On the eve of Tuesday's special election in a western Pennsylvania congressional district, President Donald Trump visited the Pittsburgh area for a campaign rally, while both state and national Democrats attacked the administration from a right-wing standpoint, criticizing Trump as insufficiently nationalistic on trade and unduly soft and credulous on North Korea.
The March 13 election in the 18th Congressional District, which occupies the southwest corner of the state, adjacent to West Virginia, is to fill the vacancy created by the resignation of the longtime Republican incumbent Mike Kelly, who resigned in a scandal. Trump carried the district in the presidential election by 20 percentage points, but his administration is so unpopular among workers that the congressional race is a virtual tie in pre-election polling.
The rally Saturday night near the Pittsburgh airport was nominally in support of the Republican candidate, state legislator Rick Saccone, but Trump barely mentioned the candidate, focusing, as usual, on himself, denouncing the media, and making a series of bigoted and fascistic remarks, particularly in supporting summary execution of alleged drug dealers (see: "Trump calls for execution of drug dealers at Pennsylvania rally").
Significantly, Trump made almost no reference to the huge tax cuts for the wealthy and big business which Republican strategists have portrayed as the party's main achievement. Given the composition of the 18th district, which is predominantly working class and one of the few remaining heavily unionized industrial areas, Trump focused instead on his decision to impose tariffs on steel and aluminum imports, which he claimed was already bearing fruit in terms of reopening plants -- a claim that was preposterous, given that he only signed the executive order on Thursday afternoon.
The Trump administration is making the same propaganda claims for the executive order on tariffs that it did for the business tax cut, citing a handful of supposedly "pro-worker" actions by the corporations, while ignoring the overall trend. After the tax cut, corporations handed out a few hundred million dollars in employee bonuses, while initiating $170 billion in stock buybacks, dividend payouts and other measures to share the tax windfall with their big shareholders. In similar fashion, a single steel plant reopening has been announced, but that will be endlessly publicized as though Trump's trade war measures were producing a renaissance of American industry.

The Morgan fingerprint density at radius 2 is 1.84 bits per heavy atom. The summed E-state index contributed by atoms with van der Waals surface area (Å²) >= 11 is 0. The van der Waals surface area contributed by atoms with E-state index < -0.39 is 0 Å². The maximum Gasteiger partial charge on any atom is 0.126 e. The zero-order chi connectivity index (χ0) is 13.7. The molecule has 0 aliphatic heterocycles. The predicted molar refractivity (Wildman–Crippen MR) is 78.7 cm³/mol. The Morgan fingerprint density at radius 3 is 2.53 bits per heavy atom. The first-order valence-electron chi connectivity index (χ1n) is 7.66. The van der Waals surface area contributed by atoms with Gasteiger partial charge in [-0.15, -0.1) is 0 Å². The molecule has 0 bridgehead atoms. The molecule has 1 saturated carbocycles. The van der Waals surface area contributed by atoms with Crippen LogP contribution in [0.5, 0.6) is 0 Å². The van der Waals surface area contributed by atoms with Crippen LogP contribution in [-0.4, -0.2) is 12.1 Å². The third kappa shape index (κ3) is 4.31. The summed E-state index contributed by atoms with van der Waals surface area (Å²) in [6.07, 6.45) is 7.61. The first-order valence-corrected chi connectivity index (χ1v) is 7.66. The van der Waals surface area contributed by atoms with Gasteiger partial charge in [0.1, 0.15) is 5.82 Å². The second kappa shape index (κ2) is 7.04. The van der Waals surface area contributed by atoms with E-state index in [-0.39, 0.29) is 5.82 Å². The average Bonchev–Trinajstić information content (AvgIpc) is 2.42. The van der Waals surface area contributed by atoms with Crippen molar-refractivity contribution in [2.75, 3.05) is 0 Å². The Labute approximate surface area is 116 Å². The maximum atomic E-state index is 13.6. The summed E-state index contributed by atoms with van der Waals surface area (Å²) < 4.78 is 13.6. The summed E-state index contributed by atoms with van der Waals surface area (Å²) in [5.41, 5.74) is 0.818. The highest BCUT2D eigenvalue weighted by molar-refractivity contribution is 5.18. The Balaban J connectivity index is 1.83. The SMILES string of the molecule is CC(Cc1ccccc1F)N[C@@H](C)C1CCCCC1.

More significant than Trump's now familiar racist, misogynist and completely vulgar ranting was the Democratic response, which was to criticize Trump's policy actions of the past week from the right, from the standpoint of an even more ferocious economic nationalism and a more comprehensive defense of the interests of American imperialism.
Conor Lamb, the Democratic candidate in Tuesday's special congressional election, has avoided public criticism of Trump on any issue, while adopting a series of policies identified with the Republican Party, including opposition to raising the minimum wage to $15 an hour and to any effort to restrict the possession of assault rifles. He is running on his record as a Marine Corps veteran and federal prosecutor.
Other Pennsylvania Democrats praised Trump's imposition of tariffs on steel and aluminum imports. Senator Robert Casey, who is seeking reelection in November, hailed the president for taking "action to protect our steelworkers." Pittsburgh Mayor Bill Peduto said, "There is no doubt that if we get a more level playing field, the opportunity to produce more steel is very real."
Other Democrats seeking reelection in industrial states sounded the same note, including senators Sherrod Brown of Ohio, Joe Donnelly of Indiana, and Tammy Baldwin of Wisconsin. Most top Democrats have indicated that their only concern with the tariffs was that they should not hit US allies like Canada, but should be targeted against major rivals like China and Russia, which account for only a small fraction of US steel imports.
Senate Minority Leader Charles Schumer told the Washington Post Wednesday, "I totally agree, wholeheartedly agree with President Trump's instinct to go after China ... All of these academics [say] anytime you try to do anything on trade, it's protectionist. They ought to not let that deter them, but they ought to put together a real plan that works."
Perhaps the most revealing response to Trump came from Senator Elizabeth Warren, a leader of the Democratic Party's liberal wing, who appeared on three of the five Sunday interview programs, on NBC, CNN and, for the first time, Fox News, in what amounted to a media test drive for a potential presidential bid in 2020.
In all three appearances Warren criticized Trump's announced willingness to hold a summit meeting with North Korean leader Kim Jong-Un, warning that Trump was unprepared for such a meeting, had failed to properly staff the State Department and had never appointed an ambassador to South Korea.
She told CNN, "When you're going into negotiations like this, it matters to have the people there first who are working and who are advising about the economy and about our military objectives and who know the players and know the history... I am very worried that he's going to go into these negotiations and be taken advantage of."
Warren also criticized Trump from the right on trade tariffs, although she backed his initial action. "I think tariffs are one part of reworking our trade policy overall," she said. "We need a trade policy that's comprehensive, one that makes a distinction between the trading partners that follow the rules and the trading partners that break the rules like China."
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